The reception and application of degeneration theory and the concept of atavism in Scandinavian racial sciences, literature, cultural debate, and satire, 1880-1922

Year of award: 2016


  • Rebecka Klette

    Birkbeck, University of London

Project summary

I will examine how degeneration theory, as both a scientific and cultural concept, was received and disseminated in Scandinavia through racial biology and anthropology, literature, cultural debate, and satire. I will contend that it may be viewed as a prism reflecting the relationship between 19th and early 20th century science and culture which is popularising science through periodicals, satire, and literature. I will examine the unique character of Scandinavian degeneration theory which strongly emphasises heredity over environment as the main cause of degeneration. I will also juxtapose the notion of late 19th century British, French, German, and Italian degenerationist thought as closed systems of knowledge.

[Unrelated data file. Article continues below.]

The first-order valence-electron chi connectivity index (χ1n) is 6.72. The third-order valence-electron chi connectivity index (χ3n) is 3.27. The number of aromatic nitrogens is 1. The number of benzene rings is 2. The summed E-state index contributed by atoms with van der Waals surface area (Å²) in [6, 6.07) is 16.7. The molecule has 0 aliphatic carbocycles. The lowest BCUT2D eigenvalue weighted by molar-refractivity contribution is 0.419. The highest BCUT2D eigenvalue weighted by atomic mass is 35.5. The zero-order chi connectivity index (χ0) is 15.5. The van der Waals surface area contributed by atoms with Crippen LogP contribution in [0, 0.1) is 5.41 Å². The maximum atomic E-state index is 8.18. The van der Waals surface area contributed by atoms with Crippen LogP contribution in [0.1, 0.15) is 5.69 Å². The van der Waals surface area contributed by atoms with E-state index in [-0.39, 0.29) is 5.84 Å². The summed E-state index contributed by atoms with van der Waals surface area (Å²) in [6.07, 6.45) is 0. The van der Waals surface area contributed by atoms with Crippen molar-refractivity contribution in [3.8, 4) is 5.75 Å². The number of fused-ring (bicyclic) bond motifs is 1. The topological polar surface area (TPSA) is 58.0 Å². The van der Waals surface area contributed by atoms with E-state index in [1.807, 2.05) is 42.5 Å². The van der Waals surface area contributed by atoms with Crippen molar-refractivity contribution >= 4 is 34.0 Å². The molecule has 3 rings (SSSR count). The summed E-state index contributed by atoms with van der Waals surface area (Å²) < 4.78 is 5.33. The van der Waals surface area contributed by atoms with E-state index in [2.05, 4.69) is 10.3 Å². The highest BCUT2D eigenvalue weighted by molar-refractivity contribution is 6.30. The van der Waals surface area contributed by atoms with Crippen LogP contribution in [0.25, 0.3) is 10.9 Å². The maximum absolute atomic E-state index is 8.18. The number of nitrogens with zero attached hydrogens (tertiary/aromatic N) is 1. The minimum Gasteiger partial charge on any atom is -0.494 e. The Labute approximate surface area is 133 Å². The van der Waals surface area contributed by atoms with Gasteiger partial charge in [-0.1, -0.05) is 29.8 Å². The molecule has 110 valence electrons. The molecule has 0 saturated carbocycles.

I will focus on the time period 1880-1922, as the spectre of degeneration began to emerge in Scandinavian debate in the 1880s. The study will conclude with the founding of the Swedish National Institute for Eugenics in 1922, which positioned Scandinavia at the forefront of European research into the mechanisms of racial heredity.